LUNAR recently hosted its first livestream teardown with Fictiv, manufacturer of 3D printed and CNC machined parts. We decided to shake things up a bit and open up our process to the community in conjunction with this teardown veteran. Together, we agreed that one compelling product to dissect would be our Alpine Headphones, a 2016 iF Product Design Award winner.
Alpine wanted to extend their brand to a younger audience and came to us with an idea for headphones specifically targeting EDM market, a natural extension of their core products—premium car audio with awesome bass. These headphones would allow them to establish an iconic presence and provide a similar experience in a portable form. They came to LUNAR with a proof of concept, and left with sensational headphones that truly enhance the senses so customers can better hear and actually feel their music.
Alpine Headphones proof of concept
In this one hour event, we set out to focus on two main components of the Alpine Headphones:
Challenges + solutions around designing the headband/transducer structure –
We needed to capture and transmit vibration, achieve a minimum and repeatable clamping force without making the headphone uncomfortable.
Product design insights around the ear cup adjustment & pivot mechanism –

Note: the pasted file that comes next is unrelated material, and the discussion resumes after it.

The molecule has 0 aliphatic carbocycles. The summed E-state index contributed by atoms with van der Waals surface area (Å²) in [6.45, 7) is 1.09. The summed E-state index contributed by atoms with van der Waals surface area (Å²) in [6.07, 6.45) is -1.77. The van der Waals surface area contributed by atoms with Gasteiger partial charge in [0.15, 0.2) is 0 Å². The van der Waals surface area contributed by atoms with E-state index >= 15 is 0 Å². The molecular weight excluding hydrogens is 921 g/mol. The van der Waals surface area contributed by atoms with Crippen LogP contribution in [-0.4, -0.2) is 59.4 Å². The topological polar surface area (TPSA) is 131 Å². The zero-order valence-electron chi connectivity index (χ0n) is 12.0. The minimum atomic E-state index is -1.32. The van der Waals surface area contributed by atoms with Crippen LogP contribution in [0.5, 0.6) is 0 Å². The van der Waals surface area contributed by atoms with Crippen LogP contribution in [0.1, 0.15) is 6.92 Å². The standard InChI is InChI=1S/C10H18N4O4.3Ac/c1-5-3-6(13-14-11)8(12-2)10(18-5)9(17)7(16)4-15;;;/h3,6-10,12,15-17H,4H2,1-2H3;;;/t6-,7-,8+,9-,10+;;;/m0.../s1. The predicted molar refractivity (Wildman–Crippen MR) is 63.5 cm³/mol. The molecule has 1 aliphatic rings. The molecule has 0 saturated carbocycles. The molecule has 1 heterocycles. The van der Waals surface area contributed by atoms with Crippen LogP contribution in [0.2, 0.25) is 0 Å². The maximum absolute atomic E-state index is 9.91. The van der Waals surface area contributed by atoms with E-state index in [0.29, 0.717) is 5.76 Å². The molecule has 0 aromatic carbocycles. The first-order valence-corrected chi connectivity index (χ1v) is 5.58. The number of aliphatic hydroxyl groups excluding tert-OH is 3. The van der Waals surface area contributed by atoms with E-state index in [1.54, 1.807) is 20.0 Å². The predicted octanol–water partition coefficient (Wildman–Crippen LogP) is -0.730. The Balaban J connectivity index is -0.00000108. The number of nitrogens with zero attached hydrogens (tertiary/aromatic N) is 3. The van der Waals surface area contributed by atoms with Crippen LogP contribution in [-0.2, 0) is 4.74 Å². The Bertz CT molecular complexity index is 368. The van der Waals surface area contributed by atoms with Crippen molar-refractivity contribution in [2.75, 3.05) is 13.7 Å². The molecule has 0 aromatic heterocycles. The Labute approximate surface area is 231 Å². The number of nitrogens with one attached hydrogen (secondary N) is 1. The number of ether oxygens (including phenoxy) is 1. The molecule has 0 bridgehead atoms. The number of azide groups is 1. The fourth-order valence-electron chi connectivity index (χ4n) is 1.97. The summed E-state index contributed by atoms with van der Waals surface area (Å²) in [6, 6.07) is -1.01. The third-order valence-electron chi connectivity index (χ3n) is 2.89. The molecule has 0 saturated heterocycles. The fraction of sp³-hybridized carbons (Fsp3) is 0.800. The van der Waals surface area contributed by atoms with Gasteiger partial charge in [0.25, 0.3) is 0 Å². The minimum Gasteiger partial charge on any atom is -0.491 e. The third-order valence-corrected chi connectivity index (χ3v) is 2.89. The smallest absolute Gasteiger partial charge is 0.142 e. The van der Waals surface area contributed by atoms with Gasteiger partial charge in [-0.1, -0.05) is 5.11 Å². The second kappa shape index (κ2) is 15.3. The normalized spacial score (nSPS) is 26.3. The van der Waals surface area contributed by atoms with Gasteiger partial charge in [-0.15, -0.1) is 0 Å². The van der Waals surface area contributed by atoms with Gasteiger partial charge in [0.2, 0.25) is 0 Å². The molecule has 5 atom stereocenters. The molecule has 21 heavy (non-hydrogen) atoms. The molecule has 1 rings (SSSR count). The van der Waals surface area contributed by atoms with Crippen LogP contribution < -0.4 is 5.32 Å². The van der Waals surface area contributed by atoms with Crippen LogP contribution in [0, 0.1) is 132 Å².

Most headphones on the market have a simple folding hinge for storage. While this is generally perceived as the compact way to store headphones, we took another route with the industrial design—a more seamless look that doesn’t show the hinge. Our pivot mechanism allows for a slim profile that lays flat in order to slip easily into a bag for transport. The adjustment mechanism is hidden from view, providing a clever way to manage the internal wiring while allowing for the full range of head sizes.
Dave Evans, CEO of Fictiv, led the discovery process during the teardown. From LUNAR, Senior Industrial Designer Terence Kwan and Director of Engineering Andrew Zee joined to shed light on the design and engineering decisions for each component of the headphones.
Watch the complete teardown in 360, filmed using Giroptic iO: